At the start of the year it has become wearily traditional for us pundits to offer one of two genres of prediction.
The first takes the form of a genuine—if ultimately foredoomed—attempt to lift a ragged corner of those thick shrouds of unknowability which separate today from tomorrow. The second combines such futility with a certain arch attempt to make one’s name in the event one chances upon what can afterwards be trumpeted as the inspired prediction of what the consensus presently regards as a highly unlikely event. Continue reading …
In the Q&A which followed the latest Federal Reserve exercise in ostrich imitation, Janet Yellen offered up this giant hostage to fortune, if only in the spirit of she-would-say-that-wouldn’t-she:
‘Overall, I would say that the threats to financial stability I would characterize, at this point, as moderate. In general, I would not say that asset valuations are out of line with historical norms.’
Patently, if she has somehow arrived at the determination that there is no indeterminably constituted asset bubble in operation, then it figures that non-bubble asset prices cannot be out of line with their norms. Chalk one up to answering one’s own question in the affirmative.
But how much truth is there in this claim? Not very much at all as you will discover if you click on the following link to read this extract of the latest monthly ‘Money, Macro & Markets‘:
As we have laid out in some detail in our professional work, it is clear that Chinese banks have entirely lost their inhibitions about creating money these past twelve months. It is equally clear that once such money is called into existence, someone must be caught in the act of holding it when a balance sheet snapshot is taken, however eager their desire to ‘pass the bad or depreciating half-crown to the other fellow’ may be and thus regardless of what the fate of that money will be an instant after the shutter has closed on the statistical camera. Continue reading …
So, one last time, let us lay out the argument developed above in the hope of eliminating all obscurity, for it is a pivotal one and therefore one which must be well understood if we are to challenge the very substance of the perilous theorizing of our Lords and Masters.
With positive real rates – which, we must again emphasize, simply imply that the instantaneous price ratio between goods today and goods tomorrow is greater than unity – the primal temptation is for the consumer to eat as much as he can, even including his seed corn, and so to yield to the pleasures of the moment in disregard of the needs of the morrow.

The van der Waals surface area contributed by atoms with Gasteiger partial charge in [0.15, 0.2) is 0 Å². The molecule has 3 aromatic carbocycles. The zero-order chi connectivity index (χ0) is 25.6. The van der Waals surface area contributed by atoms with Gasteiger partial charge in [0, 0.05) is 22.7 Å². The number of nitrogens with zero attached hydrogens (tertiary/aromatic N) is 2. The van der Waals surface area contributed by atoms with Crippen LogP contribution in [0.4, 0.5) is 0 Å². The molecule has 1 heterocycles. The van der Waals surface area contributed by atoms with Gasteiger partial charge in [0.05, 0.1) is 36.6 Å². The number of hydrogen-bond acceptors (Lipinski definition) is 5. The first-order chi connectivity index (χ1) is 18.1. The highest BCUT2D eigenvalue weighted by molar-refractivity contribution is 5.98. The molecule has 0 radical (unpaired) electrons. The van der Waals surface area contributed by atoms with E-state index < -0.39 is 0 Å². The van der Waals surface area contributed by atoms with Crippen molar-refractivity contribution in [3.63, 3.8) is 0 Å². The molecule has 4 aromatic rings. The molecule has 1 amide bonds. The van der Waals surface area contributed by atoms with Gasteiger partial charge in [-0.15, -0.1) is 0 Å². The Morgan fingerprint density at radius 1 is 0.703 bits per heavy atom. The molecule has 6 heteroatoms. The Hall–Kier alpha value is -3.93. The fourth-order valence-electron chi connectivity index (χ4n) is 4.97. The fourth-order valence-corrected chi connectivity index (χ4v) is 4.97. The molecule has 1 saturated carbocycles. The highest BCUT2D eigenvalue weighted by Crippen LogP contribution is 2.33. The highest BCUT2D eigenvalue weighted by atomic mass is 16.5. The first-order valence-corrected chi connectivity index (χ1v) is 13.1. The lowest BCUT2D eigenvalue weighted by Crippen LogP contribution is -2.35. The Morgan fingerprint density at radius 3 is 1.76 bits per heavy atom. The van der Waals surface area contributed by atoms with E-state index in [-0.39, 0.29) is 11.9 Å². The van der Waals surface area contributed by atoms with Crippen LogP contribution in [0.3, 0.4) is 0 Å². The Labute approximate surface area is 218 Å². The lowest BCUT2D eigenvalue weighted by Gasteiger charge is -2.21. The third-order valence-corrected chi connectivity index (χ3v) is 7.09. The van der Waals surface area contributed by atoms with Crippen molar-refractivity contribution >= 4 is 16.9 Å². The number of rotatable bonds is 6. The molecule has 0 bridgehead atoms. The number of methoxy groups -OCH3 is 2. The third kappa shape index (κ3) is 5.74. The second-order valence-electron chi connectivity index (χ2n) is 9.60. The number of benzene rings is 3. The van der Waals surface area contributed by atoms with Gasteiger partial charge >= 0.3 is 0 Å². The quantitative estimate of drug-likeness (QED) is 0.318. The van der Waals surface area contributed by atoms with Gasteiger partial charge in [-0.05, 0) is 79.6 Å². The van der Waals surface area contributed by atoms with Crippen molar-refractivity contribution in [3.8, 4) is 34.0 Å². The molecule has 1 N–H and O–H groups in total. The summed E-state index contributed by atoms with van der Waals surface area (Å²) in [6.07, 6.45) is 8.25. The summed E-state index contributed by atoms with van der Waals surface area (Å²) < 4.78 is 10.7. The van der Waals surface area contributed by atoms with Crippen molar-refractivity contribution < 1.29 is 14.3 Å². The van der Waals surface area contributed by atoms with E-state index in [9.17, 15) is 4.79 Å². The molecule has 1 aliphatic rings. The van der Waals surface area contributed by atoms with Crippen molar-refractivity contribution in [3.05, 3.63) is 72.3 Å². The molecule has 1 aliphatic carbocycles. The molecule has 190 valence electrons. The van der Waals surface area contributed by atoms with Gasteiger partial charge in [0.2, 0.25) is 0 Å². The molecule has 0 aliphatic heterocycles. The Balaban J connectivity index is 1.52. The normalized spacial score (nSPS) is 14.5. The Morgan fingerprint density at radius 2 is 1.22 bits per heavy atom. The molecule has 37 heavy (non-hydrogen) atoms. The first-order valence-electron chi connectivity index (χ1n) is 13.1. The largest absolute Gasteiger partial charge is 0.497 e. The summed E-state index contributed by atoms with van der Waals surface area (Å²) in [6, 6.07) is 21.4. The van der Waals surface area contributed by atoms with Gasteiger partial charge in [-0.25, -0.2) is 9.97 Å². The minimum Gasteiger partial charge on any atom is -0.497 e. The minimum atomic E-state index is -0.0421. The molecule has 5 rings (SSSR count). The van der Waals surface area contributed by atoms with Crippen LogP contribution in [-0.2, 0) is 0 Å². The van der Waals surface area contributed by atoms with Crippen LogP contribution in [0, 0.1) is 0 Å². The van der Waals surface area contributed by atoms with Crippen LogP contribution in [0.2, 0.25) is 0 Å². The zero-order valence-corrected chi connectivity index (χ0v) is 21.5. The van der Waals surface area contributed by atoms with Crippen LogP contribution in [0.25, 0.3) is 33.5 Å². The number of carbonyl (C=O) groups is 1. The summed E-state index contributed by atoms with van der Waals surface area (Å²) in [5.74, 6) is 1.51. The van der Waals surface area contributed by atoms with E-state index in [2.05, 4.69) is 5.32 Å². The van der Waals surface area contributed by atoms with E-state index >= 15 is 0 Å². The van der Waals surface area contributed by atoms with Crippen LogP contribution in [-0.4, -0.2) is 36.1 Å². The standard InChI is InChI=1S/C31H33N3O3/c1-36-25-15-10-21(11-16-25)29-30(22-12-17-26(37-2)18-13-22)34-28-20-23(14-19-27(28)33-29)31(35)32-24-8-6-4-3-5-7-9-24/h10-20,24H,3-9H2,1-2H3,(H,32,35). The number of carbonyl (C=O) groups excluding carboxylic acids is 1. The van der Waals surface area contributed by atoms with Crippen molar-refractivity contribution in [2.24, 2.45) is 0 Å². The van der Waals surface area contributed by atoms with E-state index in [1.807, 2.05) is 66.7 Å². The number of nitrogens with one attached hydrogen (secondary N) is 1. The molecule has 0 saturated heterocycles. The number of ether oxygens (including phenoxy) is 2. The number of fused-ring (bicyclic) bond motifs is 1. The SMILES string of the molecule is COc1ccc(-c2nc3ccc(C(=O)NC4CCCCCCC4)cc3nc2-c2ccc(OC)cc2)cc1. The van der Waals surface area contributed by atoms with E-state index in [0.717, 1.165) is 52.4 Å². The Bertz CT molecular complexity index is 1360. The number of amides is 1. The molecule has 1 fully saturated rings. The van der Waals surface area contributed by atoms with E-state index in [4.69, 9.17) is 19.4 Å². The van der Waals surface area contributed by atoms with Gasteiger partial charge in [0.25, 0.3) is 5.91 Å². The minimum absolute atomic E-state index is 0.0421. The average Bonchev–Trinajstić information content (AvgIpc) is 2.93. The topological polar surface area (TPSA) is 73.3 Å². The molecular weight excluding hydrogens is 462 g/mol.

But the sort of reasoning we developed in the last of this series is alien to much of today’s mainstream, many of whose members succumb to the long-dispelled, circular fallacies of the productivity argument. Yet more of them adhere to what Dennis Robertson wickedly derided as Keynes’ Cheshire Cat theory of ‘liquidity preference’ (‘The rate of interest is what it is because it is expected to be other than it is. But if it is not expected to be other than it is, there is nothing to tell us why it is what it is… [it is] a grin without a cat’).
Now, the foregoing may be all well and good, but it is also the case that any such consignment of goods is open to a multitude of what economists call ‘rivalrous’ uses. If this is not true for that rare, individual batch of highly purpose-specific goods which we may have under consideration in some particular instance it will nonetheless still hold for the earlier, typically less use-constrained goods of which that batch is partially comprised, as well as for the later, more shop-ready goods to which it will in turn give rise and whose own market valuation, as we have seen, will help determine the price of their antecedents
An Austrian rebuttal of Summers et al, in four parts
THE TIME IS OUT OF JOINT
Over the years, any number of psychological experiments have been conducted in order to validate – or at least to give a veneer of academic corroboration to – a truth already well established by practical experience; namely, that we humans must continually struggle to overcome our basic animal instinct to seek instant gratification of our wants.